The texture would be slightly different, but it should still work – just remember to use slightly less (approx. 1 cup each) when using already ground nuts! Disclaimer: We’ve not tried it with pre-ground nuts yet – so let us know how it goes if you do!

Start by adding the nuts into your food processor.

Also add the candied orange and candied lemon peels. These are two of the ingredients that you can either buy in-store (if you can find them) or that you can make at home (we think it tastes better that way).

For those located in Canada: You can often find candied peel at Bulk Barn.

If you want to make the candied peel yourself at home, you can follow our candied lemon peel recipe and candied orange peel recipe to see exactly how we made ours.

In just a few steps, it’s actually really easy to candy the peels on the stovetop. It does take a while for the peels to dry though, so keep that in mind!

Once you have added the hazelnuts, almonds, candied lemon peel and candied orange peel, put the lid on and chop everything.

Make sure that there are no overly large pieces of nuts or peel left – but you don’t have to chop it overly fine. See the photo above for reference.

Once you are happy with the consistency of your nut and fruit mixture, set the container aside.

Crack the eggs into a large mixing bowl.

Then add the sugar and honey. Mix everything with the normal hooks of your electric mixer until you have a creamy mixture that has some bubbles and is less yellow in color.

Once you’re happy with the consistency, set your mixer aside. Now it’s time to add the cinnamon and gingerbread spice.

You can buy gingerbread spice at the store, but depending on where you live it might be difficult to find – or quite expensive.

It’s actually not difficult to make your own gingerbread spice at home. You can give it a try with our gingerbread spice mix recipe!

Also add the chopped up fruit and nuts and fold them into the egg mixture using a spatula or large spoon.

Mix until everything is well combined.

At this time also line your baking sheets with parchment paper and preheat the oven to 300 degrees Fahrenheit.

Now it’s time to place your dough onto the parchment paper. Use one heaping tablespoon of dough per gingerbread cookie. Then take two spoons to shape the dough into a flat circle.

Make sure to leave some space between the cookies as they will expand slightly in the oven.

Bake your cookies on the medium rack of your oven for around 15-20 minutes.

They should be slightly brown at the top but also still slightly soft to the touch. This way they will be soft and chewy on the inside once cooled.

Once your cookies are done baking, remove them from the oven and place them on a cooling rack to fully cool.

When your gingerbread cookies are fully cooled, you can prepare the glaze. We usually like to cover half of the gingerbread cookies with chocolate and half of the cookies with a white icing sugar.

For the chocolate glaze we like using a semi sweet baking chocolate to give the cookies their rich chocolatey coat.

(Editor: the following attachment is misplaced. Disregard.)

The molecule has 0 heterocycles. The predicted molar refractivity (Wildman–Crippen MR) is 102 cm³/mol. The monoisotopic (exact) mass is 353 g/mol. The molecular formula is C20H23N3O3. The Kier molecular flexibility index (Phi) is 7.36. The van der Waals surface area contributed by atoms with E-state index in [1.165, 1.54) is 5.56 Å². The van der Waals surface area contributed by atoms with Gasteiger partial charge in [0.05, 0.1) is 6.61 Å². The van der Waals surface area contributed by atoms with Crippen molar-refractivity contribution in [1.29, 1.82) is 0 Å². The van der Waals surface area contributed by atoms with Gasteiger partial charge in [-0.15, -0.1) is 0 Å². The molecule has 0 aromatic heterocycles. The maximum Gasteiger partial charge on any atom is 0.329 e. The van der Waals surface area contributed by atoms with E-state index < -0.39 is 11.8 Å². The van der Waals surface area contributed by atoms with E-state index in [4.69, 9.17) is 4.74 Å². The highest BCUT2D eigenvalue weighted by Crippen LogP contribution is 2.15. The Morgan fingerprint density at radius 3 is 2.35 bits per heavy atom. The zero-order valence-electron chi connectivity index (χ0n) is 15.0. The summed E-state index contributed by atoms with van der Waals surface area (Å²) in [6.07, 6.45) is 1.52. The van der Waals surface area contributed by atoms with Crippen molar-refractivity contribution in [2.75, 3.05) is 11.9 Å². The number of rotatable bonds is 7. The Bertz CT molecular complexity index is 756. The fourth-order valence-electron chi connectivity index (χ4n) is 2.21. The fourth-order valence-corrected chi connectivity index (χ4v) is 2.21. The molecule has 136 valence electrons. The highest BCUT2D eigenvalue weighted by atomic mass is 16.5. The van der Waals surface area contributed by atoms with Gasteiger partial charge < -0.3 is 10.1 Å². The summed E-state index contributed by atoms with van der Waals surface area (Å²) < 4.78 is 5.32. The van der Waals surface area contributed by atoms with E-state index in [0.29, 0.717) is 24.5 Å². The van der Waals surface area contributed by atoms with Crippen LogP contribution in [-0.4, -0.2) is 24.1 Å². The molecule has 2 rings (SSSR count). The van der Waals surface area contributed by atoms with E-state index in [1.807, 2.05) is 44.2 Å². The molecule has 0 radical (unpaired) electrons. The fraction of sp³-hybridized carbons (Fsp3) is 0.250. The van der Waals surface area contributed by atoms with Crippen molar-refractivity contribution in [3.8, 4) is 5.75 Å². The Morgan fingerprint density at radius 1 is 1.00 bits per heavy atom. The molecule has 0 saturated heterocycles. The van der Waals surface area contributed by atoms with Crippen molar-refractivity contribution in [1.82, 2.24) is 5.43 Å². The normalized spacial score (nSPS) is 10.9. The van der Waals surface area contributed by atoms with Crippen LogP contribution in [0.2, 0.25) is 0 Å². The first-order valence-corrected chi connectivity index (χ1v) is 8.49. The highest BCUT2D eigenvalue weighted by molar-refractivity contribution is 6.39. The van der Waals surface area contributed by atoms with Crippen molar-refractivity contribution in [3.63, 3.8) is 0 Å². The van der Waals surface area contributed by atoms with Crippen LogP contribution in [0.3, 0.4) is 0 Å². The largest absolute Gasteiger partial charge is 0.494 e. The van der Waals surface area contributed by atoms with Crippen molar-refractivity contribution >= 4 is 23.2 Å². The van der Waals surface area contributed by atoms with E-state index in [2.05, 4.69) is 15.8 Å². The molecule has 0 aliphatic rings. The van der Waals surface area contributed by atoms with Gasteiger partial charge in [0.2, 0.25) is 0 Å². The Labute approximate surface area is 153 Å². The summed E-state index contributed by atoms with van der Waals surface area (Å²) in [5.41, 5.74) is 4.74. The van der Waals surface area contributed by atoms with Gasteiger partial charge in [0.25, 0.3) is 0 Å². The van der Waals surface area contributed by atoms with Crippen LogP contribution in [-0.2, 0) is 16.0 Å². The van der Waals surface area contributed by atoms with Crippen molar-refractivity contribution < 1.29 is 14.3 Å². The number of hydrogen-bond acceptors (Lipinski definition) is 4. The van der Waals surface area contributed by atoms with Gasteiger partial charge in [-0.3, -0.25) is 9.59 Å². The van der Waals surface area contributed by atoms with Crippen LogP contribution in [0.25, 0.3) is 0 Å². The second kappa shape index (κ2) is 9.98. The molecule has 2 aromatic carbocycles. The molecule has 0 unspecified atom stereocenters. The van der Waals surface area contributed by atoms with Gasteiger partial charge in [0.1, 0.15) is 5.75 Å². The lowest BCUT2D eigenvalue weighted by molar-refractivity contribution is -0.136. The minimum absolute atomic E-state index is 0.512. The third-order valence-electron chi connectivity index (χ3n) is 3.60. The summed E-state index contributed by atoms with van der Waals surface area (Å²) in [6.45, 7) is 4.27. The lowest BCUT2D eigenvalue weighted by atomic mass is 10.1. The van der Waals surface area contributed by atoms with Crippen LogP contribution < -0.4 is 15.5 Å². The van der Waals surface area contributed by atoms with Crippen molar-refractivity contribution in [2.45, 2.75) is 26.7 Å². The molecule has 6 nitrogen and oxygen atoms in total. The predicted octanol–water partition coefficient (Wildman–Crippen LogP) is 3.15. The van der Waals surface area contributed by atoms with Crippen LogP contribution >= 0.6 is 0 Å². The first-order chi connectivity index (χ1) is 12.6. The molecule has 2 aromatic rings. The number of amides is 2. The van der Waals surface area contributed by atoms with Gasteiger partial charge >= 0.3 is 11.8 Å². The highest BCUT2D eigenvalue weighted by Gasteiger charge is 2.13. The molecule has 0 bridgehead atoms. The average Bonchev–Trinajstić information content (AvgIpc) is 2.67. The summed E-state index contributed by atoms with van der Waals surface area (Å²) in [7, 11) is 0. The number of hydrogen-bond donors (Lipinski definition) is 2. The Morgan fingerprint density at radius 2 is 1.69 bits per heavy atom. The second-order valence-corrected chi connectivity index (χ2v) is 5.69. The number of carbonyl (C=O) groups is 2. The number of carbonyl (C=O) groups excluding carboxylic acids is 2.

Melt your baking chocolat ein a shallow, wide bowl in the microwave. We like using a shallow bowl that is a bit wider because that makes it easy to dip the top of the cookies in later.

If you don’t have a microwave, you can also heat the chocolate on low heat in a pot on the stove.

Once your chocolate is melted, take a gingerbread cookie and dip the top into the chocolate.

You might want to move the cookie around slightly to make sure that the whole top is covered.

Then carefully turn the chocolate covered cookie over and place it back on the cooling rack.

We’d recommend placing some parchment paper under the cooling rack so you can easily capture any drips!

Then repeat the process until you have coated as many gingerbread cookies in chocolate as you want.

The amounts in the recipe card below are for 9 chocolate covered cookies. So if you want all of your gingerbread cookies to be covered in chocolate (and spic the icing sugar glaze), then you’d obviously need slightly more baking chocolate!

For the white glaze, mix powdered sugar with a bit of water and mix everything with a spoon until there are no more lumps.

You’ll want the consistency to be quite thick so that the cookies will get a nice glaze.

Then, similarly to the chocolate coat, dip the top of the gingerbread cookies into the glaze and move them around a bit until the whole top is covered.

Then carefully flip the cookie over and place it on the cooling rack.

Now you just have to be patient and wait until the glaze has fully hardened. And then enjoy your German Lebkuchen!

These cookies probably won’t last long, but we’d still recommend that you store them in an airtight container with a lid a cool and dry place (for example your garage or basement).

German Gingerbread (Lebkuchen) recipe - Recipes

This recipe features a very special, super-fast and extremely delicious Lebkuchen (German gingerbread) recipe for you. I promise, you will fall in love with this authentic German Lebkuchen recipe!